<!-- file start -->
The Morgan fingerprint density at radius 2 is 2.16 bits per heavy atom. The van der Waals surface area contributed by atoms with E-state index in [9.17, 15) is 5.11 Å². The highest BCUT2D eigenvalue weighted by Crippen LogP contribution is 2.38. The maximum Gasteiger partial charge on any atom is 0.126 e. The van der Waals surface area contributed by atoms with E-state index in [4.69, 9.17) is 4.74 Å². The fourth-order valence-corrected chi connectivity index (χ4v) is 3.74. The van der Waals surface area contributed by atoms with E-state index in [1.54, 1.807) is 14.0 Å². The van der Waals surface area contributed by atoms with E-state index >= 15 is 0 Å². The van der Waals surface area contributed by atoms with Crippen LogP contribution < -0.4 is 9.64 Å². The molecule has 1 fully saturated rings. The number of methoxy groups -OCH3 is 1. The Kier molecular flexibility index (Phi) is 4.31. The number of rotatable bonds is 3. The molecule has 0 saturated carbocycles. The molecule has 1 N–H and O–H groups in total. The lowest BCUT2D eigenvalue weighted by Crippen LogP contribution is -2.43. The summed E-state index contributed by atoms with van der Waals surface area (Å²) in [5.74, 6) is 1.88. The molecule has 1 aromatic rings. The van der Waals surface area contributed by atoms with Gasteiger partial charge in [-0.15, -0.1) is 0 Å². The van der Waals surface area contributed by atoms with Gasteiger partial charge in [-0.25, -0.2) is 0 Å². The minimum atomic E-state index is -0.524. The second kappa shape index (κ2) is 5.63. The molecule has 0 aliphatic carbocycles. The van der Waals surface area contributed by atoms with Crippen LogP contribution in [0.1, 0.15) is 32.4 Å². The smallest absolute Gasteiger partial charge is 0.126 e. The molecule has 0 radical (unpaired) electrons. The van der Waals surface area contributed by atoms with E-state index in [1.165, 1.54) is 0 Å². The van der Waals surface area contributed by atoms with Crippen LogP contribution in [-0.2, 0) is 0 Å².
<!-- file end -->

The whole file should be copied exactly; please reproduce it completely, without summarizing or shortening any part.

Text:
The Morgan fingerprint density at radius 2 is 2.16 bits per heavy atom. The van der Waals surface area contributed by atoms with E-state index in [9.17, 15) is 5.11 Å². The highest BCUT2D eigenvalue weighted by Crippen LogP contribution is 2.38. The maximum Gasteiger partial charge on any atom is 0.126 e. The van der Waals surface area contributed by atoms with E-state index in [4.69, 9.17) is 4.74 Å². The fourth-order valence-corrected chi connectivity index (χ4v) is 3.74. The van der Waals surface area contributed by atoms with E-state index in [1.54, 1.807) is 14.0 Å². The van der Waals surface area contributed by atoms with E-state index >= 15 is 0 Å². The van der Waals surface area contributed by atoms with Crippen LogP contribution < -0.4 is 9.64 Å². The molecule has 1 fully saturated rings. The number of methoxy groups -OCH3 is 1. The Kier molecular flexibility index (Phi) is 4.31. The number of rotatable bonds is 3. The molecule has 0 saturated carbocycles. The molecule has 1 N–H and O–H groups in total. The lowest BCUT2D eigenvalue weighted by Crippen LogP contribution is -2.43. The summed E-state index contributed by atoms with van der Waals surface area (Å²) in [5.74, 6) is 1.88. The molecule has 1 aromatic rings. The van der Waals surface area contributed by atoms with Gasteiger partial charge in [-0.15, -0.1) is 0 Å². The van der Waals surface area contributed by atoms with Gasteiger partial charge in [-0.25, -0.2) is 0 Å². The minimum atomic E-state index is -0.524. The second kappa shape index (κ2) is 5.63. The molecule has 0 aliphatic carbocycles. The van der Waals surface area contributed by atoms with Crippen LogP contribution in [0.1, 0.15) is 32.4 Å². The smallest absolute Gasteiger partial charge is 0.126 e. The molecule has 0 radical (unpaired) electrons. The van der Waals surface area contributed by atoms with E-state index in [1.165, 1.54) is 0 Å². The van der Waals surface area contributed by atoms with Crippen LogP contribution in [-0.2, 0) is 0 Å².